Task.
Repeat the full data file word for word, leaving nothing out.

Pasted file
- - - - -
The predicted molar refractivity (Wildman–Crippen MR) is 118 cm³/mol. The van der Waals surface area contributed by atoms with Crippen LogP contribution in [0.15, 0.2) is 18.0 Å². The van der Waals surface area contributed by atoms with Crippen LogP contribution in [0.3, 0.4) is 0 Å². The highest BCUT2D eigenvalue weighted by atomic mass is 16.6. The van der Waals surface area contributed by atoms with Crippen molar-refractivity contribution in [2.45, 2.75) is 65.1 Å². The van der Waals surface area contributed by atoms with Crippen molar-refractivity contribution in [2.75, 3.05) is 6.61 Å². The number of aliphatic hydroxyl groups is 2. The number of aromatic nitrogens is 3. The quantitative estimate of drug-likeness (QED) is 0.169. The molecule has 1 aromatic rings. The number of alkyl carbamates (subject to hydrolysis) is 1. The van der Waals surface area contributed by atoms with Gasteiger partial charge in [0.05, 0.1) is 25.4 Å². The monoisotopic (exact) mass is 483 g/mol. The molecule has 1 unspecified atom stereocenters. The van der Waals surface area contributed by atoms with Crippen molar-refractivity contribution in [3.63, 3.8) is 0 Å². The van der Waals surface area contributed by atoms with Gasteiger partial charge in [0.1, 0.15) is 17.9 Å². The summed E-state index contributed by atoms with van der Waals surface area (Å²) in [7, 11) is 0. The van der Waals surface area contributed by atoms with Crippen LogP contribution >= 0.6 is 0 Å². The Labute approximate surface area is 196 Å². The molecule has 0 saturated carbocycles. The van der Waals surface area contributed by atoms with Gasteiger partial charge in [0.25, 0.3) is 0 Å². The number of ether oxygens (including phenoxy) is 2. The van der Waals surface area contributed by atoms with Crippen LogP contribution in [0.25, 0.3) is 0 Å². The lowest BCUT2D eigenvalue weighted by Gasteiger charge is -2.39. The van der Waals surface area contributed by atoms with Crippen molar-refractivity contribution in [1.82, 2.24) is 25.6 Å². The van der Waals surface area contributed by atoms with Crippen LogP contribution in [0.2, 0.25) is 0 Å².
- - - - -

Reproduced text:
The predicted molar refractivity (Wildman–Crippen MR) is 118 cm³/mol. The van der Waals surface area contributed by atoms with Crippen LogP contribution in [0.15, 0.2) is 18.0 Å². The van der Waals surface area contributed by atoms with Crippen LogP contribution in [0.3, 0.4) is 0 Å². The highest BCUT2D eigenvalue weighted by atomic mass is 16.6. The van der Waals surface area contributed by atoms with Crippen molar-refractivity contribution in [2.45, 2.75) is 65.1 Å². The van der Waals surface area contributed by atoms with Crippen molar-refractivity contribution in [2.75, 3.05) is 6.61 Å². The number of aliphatic hydroxyl groups is 2. The number of aromatic nitrogens is 3. The quantitative estimate of drug-likeness (QED) is 0.169. The molecule has 1 aromatic rings. The number of alkyl carbamates (subject to hydrolysis) is 1. The van der Waals surface area contributed by atoms with Gasteiger partial charge in [0.05, 0.1) is 25.4 Å². The monoisotopic (exact) mass is 483 g/mol. The molecule has 1 unspecified atom stereocenters. The van der Waals surface area contributed by atoms with Crippen molar-refractivity contribution in [3.63, 3.8) is 0 Å². The van der Waals surface area contributed by atoms with Gasteiger partial charge in [0.1, 0.15) is 17.9 Å². The summed E-state index contributed by atoms with van der Waals surface area (Å²) in [7, 11) is 0. The van der Waals surface area contributed by atoms with Crippen LogP contribution >= 0.6 is 0 Å². The Labute approximate surface area is 196 Å². The molecule has 0 saturated carbocycles. The van der Waals surface area contributed by atoms with Gasteiger partial charge in [0.25, 0.3) is 0 Å². The number of ether oxygens (including phenoxy) is 2. The van der Waals surface area contributed by atoms with Crippen LogP contribution in [0.25, 0.3) is 0 Å². The lowest BCUT2D eigenvalue weighted by Gasteiger charge is -2.39. The van der Waals surface area contributed by atoms with Crippen molar-refractivity contribution in [1.82, 2.24) is 25.6 Å². The van der Waals surface area contributed by atoms with Crippen LogP contribution in [0.2, 0.25) is 0 Å².